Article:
Identifying Classes of Service

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The work done by most organizations falls into different types. For instance, a capability you are developing may have to be delivered by a certain key date: If the capability is not delivered by then, the amount of value it delivers drops precipitously or there may even be legal consequences. This is very different from work that “gets done when it gets done.”

Classes of Service are the main types of work done by the organization/team. Different Classes of Service are differentiated by their amount of time pressure or urgency, as well as separate needs such as making sure that at least some items of a given type are worked on.

Who Does This Practice

Here are roles involved in this practice:

What To Do

Inputs

Inputs to this practice include:

  • Release dates with any specific delivery requirements or commitments
  • Emergency requests, such as critical defects, technical debt that’s hit home

Approach

To develop a list of the Classes of Service:

  1. Classify all work items in existing work backlogs into Classes of Service
  2. Identify unique policies for work on each Class of Service

Analyze value items (Capabilities, MBIs, Features, Stories) for how they are sensitive to time (primarily) or other special handling. For instance, some common Classes of Service include:

  • Business Value: Pre-planned work that will increase the value delivered to customers and the business. Typically managed normally using the “happy path” process.
  • Internal Projects: Work that improves the capabilities of the organization such as new tooling. Also managed normally but viewed separate from Business value work to allow balancing team capacity between the two.
  • Changes: Work that repairs prior mistakes, or improves existing product through better understanding.
  • Expedites (“Shoulder taps”): High-priority unscheduled work, not anticipated due to new circumstances or deficient strategizing or planning (in the latter case, good source for process improvement ideas). Might require doing whatever it takes to process ASAP, including reprioritizing it to the front of the list, and, if necessary, exceeding Work-in-Process (WIP) limits temporarily.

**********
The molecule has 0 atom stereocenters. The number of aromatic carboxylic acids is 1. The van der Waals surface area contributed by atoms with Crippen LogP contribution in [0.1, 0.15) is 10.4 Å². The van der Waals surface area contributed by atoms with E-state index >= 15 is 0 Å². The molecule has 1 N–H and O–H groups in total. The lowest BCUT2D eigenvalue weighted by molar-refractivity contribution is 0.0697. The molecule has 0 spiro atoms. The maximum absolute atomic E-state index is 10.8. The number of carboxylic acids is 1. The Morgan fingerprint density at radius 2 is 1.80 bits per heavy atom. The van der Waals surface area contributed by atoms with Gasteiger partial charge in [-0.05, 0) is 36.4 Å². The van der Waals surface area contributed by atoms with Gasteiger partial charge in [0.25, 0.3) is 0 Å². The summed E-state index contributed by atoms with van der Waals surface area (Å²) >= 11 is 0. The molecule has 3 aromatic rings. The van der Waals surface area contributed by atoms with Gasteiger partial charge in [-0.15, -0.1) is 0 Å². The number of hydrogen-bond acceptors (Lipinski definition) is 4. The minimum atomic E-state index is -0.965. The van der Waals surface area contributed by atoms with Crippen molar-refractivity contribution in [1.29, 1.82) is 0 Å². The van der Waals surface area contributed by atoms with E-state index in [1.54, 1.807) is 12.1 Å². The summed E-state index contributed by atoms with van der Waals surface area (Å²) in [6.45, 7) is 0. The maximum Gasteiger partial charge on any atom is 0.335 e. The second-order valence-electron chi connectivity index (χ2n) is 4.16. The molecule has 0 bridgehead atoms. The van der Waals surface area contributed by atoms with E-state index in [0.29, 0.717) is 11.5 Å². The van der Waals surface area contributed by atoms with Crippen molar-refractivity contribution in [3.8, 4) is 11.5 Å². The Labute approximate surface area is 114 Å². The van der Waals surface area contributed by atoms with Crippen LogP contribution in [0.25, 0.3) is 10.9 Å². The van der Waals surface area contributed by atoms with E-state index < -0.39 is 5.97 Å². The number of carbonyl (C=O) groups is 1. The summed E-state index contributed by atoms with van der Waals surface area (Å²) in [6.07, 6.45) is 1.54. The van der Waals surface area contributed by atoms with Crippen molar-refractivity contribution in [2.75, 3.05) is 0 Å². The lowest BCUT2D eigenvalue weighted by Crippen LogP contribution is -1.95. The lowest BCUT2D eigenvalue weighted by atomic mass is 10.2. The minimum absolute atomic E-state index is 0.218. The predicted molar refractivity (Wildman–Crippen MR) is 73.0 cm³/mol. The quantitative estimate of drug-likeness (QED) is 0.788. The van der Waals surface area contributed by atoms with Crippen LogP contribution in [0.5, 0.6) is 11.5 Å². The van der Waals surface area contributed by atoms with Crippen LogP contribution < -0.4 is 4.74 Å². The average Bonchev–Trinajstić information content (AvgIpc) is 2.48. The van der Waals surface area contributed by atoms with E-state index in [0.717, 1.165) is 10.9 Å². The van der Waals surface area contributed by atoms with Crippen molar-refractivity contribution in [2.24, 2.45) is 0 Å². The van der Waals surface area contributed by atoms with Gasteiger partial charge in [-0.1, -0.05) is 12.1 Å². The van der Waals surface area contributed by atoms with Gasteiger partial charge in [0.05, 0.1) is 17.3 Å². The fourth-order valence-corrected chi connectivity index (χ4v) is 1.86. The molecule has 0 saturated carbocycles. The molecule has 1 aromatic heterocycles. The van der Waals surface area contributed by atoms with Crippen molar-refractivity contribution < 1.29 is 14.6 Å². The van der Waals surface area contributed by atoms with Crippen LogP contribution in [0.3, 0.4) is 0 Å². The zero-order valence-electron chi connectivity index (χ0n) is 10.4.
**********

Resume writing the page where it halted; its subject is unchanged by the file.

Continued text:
• Fixed Dates: Work with a hard date of delivery such as a Trade Show or a regulatory deadline. One could establish setback from delivery date, by which work will have commenced.
  • Interruptions: While you may do these the same as other classes of service, it is worth treating them as a special case because the frequency of these should be managed.

Discussion

A completed list of Classes of Service includes:

  • The list of Classes of Service, with definitions of each
  • Any policies unique to handling work items in a given Class of Service

Examples of policies:

  • A policy for when an Expedite item can interrupt a work item of another type (e.g., Standard Business) already underway
  • A policy for how to allocate the available capacity of the team across all types of Classes of Service (e.g., “20% of capacity goes to change items”)

When To Do This Practice

During the initial analysis of an organization’s or team’s work, generally at the same time as Value Stream Mapping

Where To Do This Practice

Identifying Classes of Service is done in conjunction with the members of the organization or team.

Outcomes

Here are some expected outcomes from this practice:

  • Work is completed when needed, with minimal disruption to other work
  • Work of all classes of service is performed with the optimal mix between them
  • Work of different types of time criticality need to be handled in different ways, to complete everything when it is needed. Classes of Service makes this visible and explicit.